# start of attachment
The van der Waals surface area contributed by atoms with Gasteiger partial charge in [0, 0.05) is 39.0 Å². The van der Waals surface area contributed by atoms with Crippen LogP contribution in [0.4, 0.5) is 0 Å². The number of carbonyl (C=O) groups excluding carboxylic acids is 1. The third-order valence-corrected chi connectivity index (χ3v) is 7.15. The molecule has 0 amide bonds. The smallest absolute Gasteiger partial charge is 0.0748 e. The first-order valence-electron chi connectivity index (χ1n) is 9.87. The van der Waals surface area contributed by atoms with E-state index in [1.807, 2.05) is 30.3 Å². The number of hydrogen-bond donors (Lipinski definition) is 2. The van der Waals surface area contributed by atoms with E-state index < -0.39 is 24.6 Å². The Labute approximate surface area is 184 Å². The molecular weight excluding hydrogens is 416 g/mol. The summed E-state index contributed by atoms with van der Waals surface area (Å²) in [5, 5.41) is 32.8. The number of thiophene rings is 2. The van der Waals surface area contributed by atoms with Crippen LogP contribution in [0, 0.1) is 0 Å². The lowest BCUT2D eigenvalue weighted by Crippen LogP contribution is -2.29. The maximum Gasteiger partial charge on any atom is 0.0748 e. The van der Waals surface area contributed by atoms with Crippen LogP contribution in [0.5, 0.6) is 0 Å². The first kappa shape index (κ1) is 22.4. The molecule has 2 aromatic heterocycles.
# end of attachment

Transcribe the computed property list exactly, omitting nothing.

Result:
The van der Waals surface area contributed by atoms with Gasteiger partial charge in [0, 0.05) is 39.0 Å². The van der Waals surface area contributed by atoms with Crippen LogP contribution in [0.4, 0.5) is 0 Å². The number of carbonyl (C=O) groups excluding carboxylic acids is 1. The third-order valence-corrected chi connectivity index (χ3v) is 7.15. The molecule has 0 amide bonds. The smallest absolute Gasteiger partial charge is 0.0748 e. The first-order valence-electron chi connectivity index (χ1n) is 9.87. The van der Waals surface area contributed by atoms with E-state index in [1.807, 2.05) is 30.3 Å². The number of hydrogen-bond donors (Lipinski definition) is 2. The van der Waals surface area contributed by atoms with E-state index < -0.39 is 24.6 Å². The Labute approximate surface area is 184 Å². The molecular weight excluding hydrogens is 416 g/mol. The summed E-state index contributed by atoms with van der Waals surface area (Å²) in [5, 5.41) is 32.8. The number of thiophene rings is 2. The van der Waals surface area contributed by atoms with Crippen LogP contribution in [0, 0.1) is 0 Å². The lowest BCUT2D eigenvalue weighted by Crippen LogP contribution is -2.29. The maximum Gasteiger partial charge on any atom is 0.0748 e. The van der Waals surface area contributed by atoms with Crippen LogP contribution in [0.5, 0.6) is 0 Å². The first kappa shape index (κ1) is 22.4. The molecule has 2 aromatic heterocycles.